OVERVIEW: The David and Elaine Potter Foundation focuses human rights grantmaking on increased transparency, accountability, combatting corruption and promotion of good governance.
IP TAKE: Potter makes grants by invitation only, but will read email introductions from grantseekers. A word of caution: there are number of big-name rights groups that make its grants roster each year, so smaller or lesser known outfits may have a difficult time attracting the foundation's grantmaking attentions.
OVERVIEW: Since 1999, U.K.-based David and Elaine Potter Foundation awards grants to organizations that support "[e]conomic development and well-being in a plural, rational and tolerant society." In the human rights space, the foundation funds groups that address “[q]uestions of power, inequality and lack of voice.”
The foundation’s Civil Society program focuses on increased transparency, accountability, combating corruption and the promotion of good governance. The foundation also has what it refers to as a “secondary focus” on “[c]ivil society organizations exploring new approaches in Africa.”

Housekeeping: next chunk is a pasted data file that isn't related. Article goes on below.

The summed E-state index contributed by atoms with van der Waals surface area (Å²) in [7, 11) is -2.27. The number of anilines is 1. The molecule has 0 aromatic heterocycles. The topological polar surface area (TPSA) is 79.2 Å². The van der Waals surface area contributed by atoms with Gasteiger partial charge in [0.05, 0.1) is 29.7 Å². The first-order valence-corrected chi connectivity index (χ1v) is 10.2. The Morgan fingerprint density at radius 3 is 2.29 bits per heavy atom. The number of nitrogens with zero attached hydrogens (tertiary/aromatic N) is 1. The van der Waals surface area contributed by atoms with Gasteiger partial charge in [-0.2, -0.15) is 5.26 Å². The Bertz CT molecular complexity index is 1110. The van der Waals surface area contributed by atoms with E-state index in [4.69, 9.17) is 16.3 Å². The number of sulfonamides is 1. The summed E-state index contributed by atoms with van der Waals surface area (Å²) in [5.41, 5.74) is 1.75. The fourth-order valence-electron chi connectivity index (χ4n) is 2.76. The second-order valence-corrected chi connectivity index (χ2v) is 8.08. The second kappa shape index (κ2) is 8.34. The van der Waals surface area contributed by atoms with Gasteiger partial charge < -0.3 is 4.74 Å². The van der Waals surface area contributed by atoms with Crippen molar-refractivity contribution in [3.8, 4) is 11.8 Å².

Potter also awards grants related to investigative journalism, citizenship and equality. The foundation does not specify particular equality issues, but tends to funds organizations working on a variety of rights matters. Although the foundation is not a traditional human rights funder, it does support several rights organizations, such as Amnesty International, Human Rights Watch, Global Witness, and Anti-Slavery International.
Awards through the Civil Society program grants range from about $10,000 to $50,000. The majority of rights-related grants are awarded to larger international groups, as demonstrated above. To get a broader understanding of the types of groups receiving Potter support, explore its grant recipients webpage. It does not accept unsolicited grant applications or requests for funding.
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